But this clothing He put on them wasn’t just for the purpose of covering their inner shame.  The very next thing the text tells us is that God Himself beholds mankind’s “coming of age.”  God declares that the man has become like one of Us, knowing good and evil.  Man has just been clothed with the arraignment of judgment.  To know good and evil is to be able to judge between good and evil.  So man has “grown” into a god-like judge.

Clothing doesn’t just have a restorative aspect to it, but also an official/judicial aspect to it.

The next time clothing comes up in the bible, it is with Noah.  Noah has a little too much wine to drink and he becomes uncovered in his tent.  But Noah’s shame is only partial, because he’s still being covered by his tent.  Ham had to go inside the privacy of his father’s tent in order to see his father’s shame.  But Shem and Japheth were able to cover their father’s shame, without seeing their father’s nakedness – “their faces were turned away.”  Once Noah is re-clothed with his official robes of righteousness and judgment, he then passes judgment on Ham, Shem, and Japheth.  So what’s the point here?

Even when the righteous stumble and their shame is revealed to some extent; they are still to be treated with the utmost respect and honor.  And once they are re-clothed their right to pass judgment still stands.

There are several other references to clothing in the book of Genesis, but I want to only focus in on three more:

Genesis 35:1-3 Then God said to Jacob, “Arise, go up to Bethel and dwell there; and make an altar there to God, who appeared to you when you fled from the face of Esau your brother.”  And Jacob said to his household and to all who were with him, “Put away the foreign gods that are among you, purify yourselves, and change your garments. Then let us arise and go up to Bethel; and I will make an altar there to God, who answered me in the day of my distress and has been with me in the way which I have gone.”

Jacob understood the significance of going up to the House of God (Bethel).  This is why he tells his whole household to not only forsake any foreign gods, and not only to purify themselves, but also to change their garments.  Then they could arise and go up to the House of God.  Jacob was not the type of Christian to simply say, “As long as my heart is pure,” or, “As long as I’m not worshiping any false gods.”  He knew exactly what was required of him.  And that was a change of heart and body; a putting off of the old idols as well as the old clothing.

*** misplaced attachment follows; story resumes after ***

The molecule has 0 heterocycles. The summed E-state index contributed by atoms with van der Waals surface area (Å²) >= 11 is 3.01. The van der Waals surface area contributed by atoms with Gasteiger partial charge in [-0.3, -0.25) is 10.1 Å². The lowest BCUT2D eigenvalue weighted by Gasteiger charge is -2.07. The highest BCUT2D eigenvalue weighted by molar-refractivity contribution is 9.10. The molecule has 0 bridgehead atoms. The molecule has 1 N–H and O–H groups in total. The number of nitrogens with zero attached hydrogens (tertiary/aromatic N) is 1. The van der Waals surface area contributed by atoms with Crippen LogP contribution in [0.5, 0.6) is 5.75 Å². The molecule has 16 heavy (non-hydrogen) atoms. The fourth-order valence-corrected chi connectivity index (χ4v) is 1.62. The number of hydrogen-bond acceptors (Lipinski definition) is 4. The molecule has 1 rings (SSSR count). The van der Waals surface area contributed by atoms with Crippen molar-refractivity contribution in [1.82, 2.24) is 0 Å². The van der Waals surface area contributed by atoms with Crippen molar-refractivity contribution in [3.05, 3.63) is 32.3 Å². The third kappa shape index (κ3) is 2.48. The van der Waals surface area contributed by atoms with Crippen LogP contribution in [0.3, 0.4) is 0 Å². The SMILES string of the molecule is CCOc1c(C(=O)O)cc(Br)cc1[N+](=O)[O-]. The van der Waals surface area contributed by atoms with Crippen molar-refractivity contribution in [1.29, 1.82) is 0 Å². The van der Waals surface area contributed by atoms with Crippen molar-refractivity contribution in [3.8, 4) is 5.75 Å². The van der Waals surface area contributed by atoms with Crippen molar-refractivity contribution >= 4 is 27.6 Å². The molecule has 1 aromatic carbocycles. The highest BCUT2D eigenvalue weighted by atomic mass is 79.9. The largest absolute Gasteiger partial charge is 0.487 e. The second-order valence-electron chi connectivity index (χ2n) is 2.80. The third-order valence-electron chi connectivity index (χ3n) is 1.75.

Genesis 41:14 Then Pharaoh sent and called Joseph, and they brought him quickly out of the dungeon; and he shaved, changed his clothing, and came to Pharaoh.

Here we see Joseph come to the king of all the earth (Pharaoh) in only the best condition possible.  He was brought quickly, so his outward appearance couldn’t have been too impressive.  But at the very least he shaved and changed his clothing.  The king of all the earth would settle for nothing less.

Genesis 41:39-42 Then Pharaoh said to Joseph, “Inasmuch as God has shown you all this, there is no one as discerning and wise as you.  You shall be over my house, and all my people shall be ruled according to your word; only in regard to the throne will I be greater than you.”  And Pharaoh said to Joseph, “See, I have set you over all the land of Egypt.”  Then Pharaoh took his signet ring off his hand and put it on Joseph’s hand; and he clothed him in garments of fine linen and put a gold chain around his neck.

Now Joseph gets re-clothed in garments of fine linen.  The original clothes that were put on him to come into the king’s presence are now stripped off of him and he is forced to wear something altogether different for the purpose of overseeing the land of Egypt.  Vice-regent rule required new clothing.  Indeed, Jesus recognized this same principle, that certain clothing was appropriate for one stage of life as opposed to another.  Jesus told the multitudes this, “But what did you go out to see? A man clothed in soft garments? Indeed, those who wear soft clothing are in kings’ houses.” (Matt 11:8)  Jesus is not pointing out here that kings ought not to be arrayed in “soft clothing,” but that He Himself was not wearing this kind of clothing, at least not yet.  But when we get to John’s vision of the ascended and glorified Lord in the book of Revelation, we see Christ arrayed and adorned in exactly this manner.

Just these three passages point to the importance and relevance of clothing for our relationship with God, with people in high office, with other men, etc.  There are a plethora of other passages we could look at in the old covenant that deal with the issue of clothing, and from which we could draw principles of application to our time.  Remember, Paul tells us in 2 Tim 3:16 that all Scripture is God-breathed and profitable for doctrine, for correction, and for instruction in righteousness.  “All Scripture” to Paul at the time he wrote Second Timothy could only have referred to the whole old covenant Canon.  So even as new covenant Christians, we must learn how to apply old covenant laws, ceremonies, types, symbols, examples (and whatever else is in there) to the Christian life.